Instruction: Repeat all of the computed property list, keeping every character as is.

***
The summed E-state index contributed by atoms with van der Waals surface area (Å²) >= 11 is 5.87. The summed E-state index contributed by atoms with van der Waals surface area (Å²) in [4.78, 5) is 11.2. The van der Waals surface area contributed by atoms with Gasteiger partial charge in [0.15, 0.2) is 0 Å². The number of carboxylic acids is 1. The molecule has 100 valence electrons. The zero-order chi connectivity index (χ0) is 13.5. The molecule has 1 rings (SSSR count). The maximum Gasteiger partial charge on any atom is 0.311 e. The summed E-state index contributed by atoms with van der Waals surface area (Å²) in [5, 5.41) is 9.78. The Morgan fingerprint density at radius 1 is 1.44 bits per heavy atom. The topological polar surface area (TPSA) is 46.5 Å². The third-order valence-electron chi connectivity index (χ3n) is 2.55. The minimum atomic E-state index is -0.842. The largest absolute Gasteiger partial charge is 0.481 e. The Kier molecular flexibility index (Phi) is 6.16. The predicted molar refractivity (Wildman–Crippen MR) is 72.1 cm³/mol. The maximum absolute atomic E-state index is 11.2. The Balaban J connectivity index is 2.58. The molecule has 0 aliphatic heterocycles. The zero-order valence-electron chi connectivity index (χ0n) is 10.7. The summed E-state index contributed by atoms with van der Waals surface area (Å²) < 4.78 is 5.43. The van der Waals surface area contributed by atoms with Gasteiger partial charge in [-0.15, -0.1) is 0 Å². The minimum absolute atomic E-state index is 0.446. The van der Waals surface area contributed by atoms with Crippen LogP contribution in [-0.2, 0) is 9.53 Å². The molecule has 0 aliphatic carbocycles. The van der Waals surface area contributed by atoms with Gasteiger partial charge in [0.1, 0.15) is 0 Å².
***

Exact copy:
The summed E-state index contributed by atoms with van der Waals surface area (Å²) >= 11 is 5.87. The summed E-state index contributed by atoms with van der Waals surface area (Å²) in [4.78, 5) is 11.2. The van der Waals surface area contributed by atoms with Gasteiger partial charge in [0.15, 0.2) is 0 Å². The number of carboxylic acids is 1. The molecule has 100 valence electrons. The zero-order chi connectivity index (χ0) is 13.5. The molecule has 1 rings (SSSR count). The maximum Gasteiger partial charge on any atom is 0.311 e. The summed E-state index contributed by atoms with van der Waals surface area (Å²) in [5, 5.41) is 9.78. The Morgan fingerprint density at radius 1 is 1.44 bits per heavy atom. The topological polar surface area (TPSA) is 46.5 Å². The third-order valence-electron chi connectivity index (χ3n) is 2.55. The minimum atomic E-state index is -0.842. The largest absolute Gasteiger partial charge is 0.481 e. The Kier molecular flexibility index (Phi) is 6.16. The predicted molar refractivity (Wildman–Crippen MR) is 72.1 cm³/mol. The maximum absolute atomic E-state index is 11.2. The Balaban J connectivity index is 2.58. The molecule has 0 aliphatic heterocycles. The zero-order valence-electron chi connectivity index (χ0n) is 10.7. The summed E-state index contributed by atoms with van der Waals surface area (Å²) < 4.78 is 5.43. The van der Waals surface area contributed by atoms with Gasteiger partial charge in [-0.15, -0.1) is 0 Å². The minimum absolute atomic E-state index is 0.446. The van der Waals surface area contributed by atoms with Crippen LogP contribution in [-0.2, 0) is 9.53 Å². The molecule has 0 aliphatic carbocycles. The van der Waals surface area contributed by atoms with Gasteiger partial charge in [0.1, 0.15) is 0 Å².